Moving out to Colorado, the aluminum article shown in Figure 5, was produced as a single component without parasitic support material using Big Metal Additive’s multi-axis hybrid DED and machining process. This seating module for a marine transport vehicle is 6 feet wide, 2 feet deep and almost 3 feet tall. The design originates from an inspiration of generative design, and the CAD model was created from convergent modeling methods. There are overhang angles greater than 45 degrees and several converging and diverging connecting geometries with this challenging structure.
DED enables the use of multiple materials for tailored performance. For components, like the rocket nozzle shown in Figure 6, regions with concentrated heat loads can be fabricated out of higher temperature materials while other areas can be fabricated out of higher strength materials. Built by FormAlloy in California with a small melt puddle powder-fed DED process, the rocket nozzle with internal cooling channels was built first, followed by the addition of the flange and the clad on the outer diameter. This component demonstrates the ability to build, add features and/or repair, and clad with a single DED process.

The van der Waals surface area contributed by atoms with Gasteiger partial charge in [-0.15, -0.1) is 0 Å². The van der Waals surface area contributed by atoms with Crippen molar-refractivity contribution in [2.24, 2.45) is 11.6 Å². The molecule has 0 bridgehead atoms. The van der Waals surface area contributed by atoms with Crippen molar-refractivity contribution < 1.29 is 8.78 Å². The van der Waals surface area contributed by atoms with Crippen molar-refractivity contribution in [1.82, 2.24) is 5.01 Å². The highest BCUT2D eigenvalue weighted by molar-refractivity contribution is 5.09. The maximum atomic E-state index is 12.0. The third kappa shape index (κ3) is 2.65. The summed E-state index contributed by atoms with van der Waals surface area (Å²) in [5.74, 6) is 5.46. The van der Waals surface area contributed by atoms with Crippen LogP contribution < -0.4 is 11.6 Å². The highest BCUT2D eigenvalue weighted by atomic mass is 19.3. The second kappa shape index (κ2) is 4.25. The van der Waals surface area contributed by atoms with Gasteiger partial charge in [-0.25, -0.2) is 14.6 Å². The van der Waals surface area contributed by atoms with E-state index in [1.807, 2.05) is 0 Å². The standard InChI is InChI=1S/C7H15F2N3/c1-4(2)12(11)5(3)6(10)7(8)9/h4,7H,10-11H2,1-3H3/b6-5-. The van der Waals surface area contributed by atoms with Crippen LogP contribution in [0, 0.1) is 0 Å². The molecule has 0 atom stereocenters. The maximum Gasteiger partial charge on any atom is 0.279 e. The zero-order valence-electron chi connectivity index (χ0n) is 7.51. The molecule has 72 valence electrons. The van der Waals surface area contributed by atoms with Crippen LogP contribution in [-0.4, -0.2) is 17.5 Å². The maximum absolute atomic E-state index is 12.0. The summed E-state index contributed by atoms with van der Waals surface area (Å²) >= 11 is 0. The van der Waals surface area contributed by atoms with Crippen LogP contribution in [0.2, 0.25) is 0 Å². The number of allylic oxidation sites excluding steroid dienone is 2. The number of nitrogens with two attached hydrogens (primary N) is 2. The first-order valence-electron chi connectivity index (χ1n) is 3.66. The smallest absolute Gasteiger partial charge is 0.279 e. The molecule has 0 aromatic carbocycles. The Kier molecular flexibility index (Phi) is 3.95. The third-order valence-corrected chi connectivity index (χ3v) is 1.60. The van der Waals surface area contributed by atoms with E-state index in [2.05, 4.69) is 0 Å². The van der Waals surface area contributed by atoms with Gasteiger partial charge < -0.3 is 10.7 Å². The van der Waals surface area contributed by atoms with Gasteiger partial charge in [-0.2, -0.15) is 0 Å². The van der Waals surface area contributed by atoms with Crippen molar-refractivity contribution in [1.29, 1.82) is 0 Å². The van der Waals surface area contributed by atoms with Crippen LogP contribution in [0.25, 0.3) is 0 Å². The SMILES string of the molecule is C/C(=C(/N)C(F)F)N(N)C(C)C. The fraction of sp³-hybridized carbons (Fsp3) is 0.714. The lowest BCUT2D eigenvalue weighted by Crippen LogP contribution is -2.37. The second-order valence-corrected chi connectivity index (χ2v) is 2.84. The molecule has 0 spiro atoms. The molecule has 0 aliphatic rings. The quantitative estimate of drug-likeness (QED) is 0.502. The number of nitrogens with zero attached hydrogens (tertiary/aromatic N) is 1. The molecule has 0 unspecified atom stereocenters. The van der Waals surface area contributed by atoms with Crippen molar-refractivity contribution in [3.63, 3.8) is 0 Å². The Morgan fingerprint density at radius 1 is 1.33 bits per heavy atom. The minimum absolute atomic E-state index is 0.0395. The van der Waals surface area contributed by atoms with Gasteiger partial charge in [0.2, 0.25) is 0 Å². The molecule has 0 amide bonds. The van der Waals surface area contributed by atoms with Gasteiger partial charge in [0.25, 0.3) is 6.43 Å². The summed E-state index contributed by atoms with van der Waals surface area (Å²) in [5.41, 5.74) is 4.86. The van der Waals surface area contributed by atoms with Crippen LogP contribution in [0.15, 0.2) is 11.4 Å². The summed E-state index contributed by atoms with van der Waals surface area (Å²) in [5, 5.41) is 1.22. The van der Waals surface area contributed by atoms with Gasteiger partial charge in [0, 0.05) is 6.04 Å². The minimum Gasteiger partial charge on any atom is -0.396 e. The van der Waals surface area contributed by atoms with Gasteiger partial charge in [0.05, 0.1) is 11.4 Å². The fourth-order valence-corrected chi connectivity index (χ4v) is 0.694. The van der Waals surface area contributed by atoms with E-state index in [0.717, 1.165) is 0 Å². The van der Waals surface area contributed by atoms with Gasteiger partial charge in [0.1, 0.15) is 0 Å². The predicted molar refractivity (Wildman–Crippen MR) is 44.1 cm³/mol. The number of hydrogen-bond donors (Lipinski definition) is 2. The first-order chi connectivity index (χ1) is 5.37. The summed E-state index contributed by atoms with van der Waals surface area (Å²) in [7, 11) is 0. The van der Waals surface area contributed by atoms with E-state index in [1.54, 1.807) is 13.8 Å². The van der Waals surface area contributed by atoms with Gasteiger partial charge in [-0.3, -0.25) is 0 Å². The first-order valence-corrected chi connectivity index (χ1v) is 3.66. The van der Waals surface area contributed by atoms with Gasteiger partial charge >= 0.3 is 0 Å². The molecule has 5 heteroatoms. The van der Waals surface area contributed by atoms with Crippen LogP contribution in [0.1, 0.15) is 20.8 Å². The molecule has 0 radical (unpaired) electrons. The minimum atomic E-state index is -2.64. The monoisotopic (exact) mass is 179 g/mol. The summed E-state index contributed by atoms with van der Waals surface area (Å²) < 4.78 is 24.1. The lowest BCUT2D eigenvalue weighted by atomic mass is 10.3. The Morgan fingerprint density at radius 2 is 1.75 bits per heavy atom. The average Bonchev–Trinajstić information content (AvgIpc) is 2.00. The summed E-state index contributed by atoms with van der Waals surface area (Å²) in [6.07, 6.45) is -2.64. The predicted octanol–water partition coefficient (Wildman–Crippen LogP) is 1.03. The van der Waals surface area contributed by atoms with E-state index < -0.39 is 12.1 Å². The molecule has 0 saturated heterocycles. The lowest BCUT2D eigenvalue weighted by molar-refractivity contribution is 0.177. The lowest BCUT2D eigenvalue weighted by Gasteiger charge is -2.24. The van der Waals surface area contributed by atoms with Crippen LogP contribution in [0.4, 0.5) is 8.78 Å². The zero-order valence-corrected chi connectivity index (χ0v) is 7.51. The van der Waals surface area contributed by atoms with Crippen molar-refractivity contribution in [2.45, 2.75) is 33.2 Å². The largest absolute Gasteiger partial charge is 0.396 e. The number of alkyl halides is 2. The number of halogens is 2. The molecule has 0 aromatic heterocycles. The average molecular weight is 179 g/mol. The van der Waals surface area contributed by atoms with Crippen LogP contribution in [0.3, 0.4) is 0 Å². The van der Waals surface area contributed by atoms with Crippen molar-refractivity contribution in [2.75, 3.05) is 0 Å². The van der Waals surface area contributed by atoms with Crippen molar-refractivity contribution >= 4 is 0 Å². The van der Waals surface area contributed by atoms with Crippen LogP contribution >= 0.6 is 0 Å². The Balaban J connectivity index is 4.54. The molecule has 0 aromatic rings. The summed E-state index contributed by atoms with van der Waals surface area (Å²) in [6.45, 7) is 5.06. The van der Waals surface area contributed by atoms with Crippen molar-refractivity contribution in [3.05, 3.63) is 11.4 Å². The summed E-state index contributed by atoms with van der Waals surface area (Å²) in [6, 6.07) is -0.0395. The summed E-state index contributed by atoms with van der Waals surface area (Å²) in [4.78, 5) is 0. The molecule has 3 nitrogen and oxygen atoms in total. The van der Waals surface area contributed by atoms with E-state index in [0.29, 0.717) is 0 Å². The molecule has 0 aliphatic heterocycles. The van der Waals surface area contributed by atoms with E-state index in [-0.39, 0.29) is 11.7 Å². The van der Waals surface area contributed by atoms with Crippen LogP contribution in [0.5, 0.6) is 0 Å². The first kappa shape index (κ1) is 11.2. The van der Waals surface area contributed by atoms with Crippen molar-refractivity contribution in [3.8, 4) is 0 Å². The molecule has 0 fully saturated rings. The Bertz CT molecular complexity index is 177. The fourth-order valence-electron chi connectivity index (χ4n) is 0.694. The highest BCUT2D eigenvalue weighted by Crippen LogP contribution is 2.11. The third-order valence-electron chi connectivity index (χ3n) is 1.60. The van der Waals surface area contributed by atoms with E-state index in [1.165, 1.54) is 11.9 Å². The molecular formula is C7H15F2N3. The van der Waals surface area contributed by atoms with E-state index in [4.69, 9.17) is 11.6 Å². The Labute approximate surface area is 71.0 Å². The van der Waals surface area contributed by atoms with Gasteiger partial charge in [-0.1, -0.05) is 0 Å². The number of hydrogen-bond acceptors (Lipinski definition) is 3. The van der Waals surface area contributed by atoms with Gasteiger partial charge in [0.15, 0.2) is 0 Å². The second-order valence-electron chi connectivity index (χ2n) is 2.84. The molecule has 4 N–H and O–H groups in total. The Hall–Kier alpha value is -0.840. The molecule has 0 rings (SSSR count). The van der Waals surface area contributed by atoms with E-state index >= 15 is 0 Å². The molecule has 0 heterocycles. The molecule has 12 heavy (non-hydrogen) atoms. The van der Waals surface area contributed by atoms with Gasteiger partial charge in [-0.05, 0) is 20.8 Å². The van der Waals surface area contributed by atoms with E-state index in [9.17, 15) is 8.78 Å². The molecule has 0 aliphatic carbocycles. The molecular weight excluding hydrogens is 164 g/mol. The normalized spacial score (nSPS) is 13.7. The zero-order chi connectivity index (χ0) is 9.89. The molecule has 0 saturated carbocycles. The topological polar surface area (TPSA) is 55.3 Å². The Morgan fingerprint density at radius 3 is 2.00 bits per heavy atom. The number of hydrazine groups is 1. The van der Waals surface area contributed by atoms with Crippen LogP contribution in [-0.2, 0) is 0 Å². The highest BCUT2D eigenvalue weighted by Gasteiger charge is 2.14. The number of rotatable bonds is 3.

These examples show just a few of the design possibilities enabled by DED but many more geometries are being created including:
- 1+ meter satellite fuel tank domes built with Electron Beam / Wire DED by Lockheed Martin
- Tooling repair / re-manufacture for automotive dies using hybrid powder-fed Laser DED and machining
- Like for like replacement flying 787 floor grid brackets built by Norsk Titanium
- Large steel bridge built by MX3D in Amsterdam (I stood on an early prototype!)
DED as a Tool
DED is a tool that is finding its way into quite a few manufacturing toolboxes, though I doubt Wallace D. Wattles was considering DED when he said, “It is essential to have good tools, but it is also essential that the tools should be used in the right way.” Whether contemplating our next family build activity or the build plan for a large metal component, it is critical to select the right process for the job. Understanding the DfAM and MfAM characteristics of specific processes is a fantastic starting point for a DED design journey.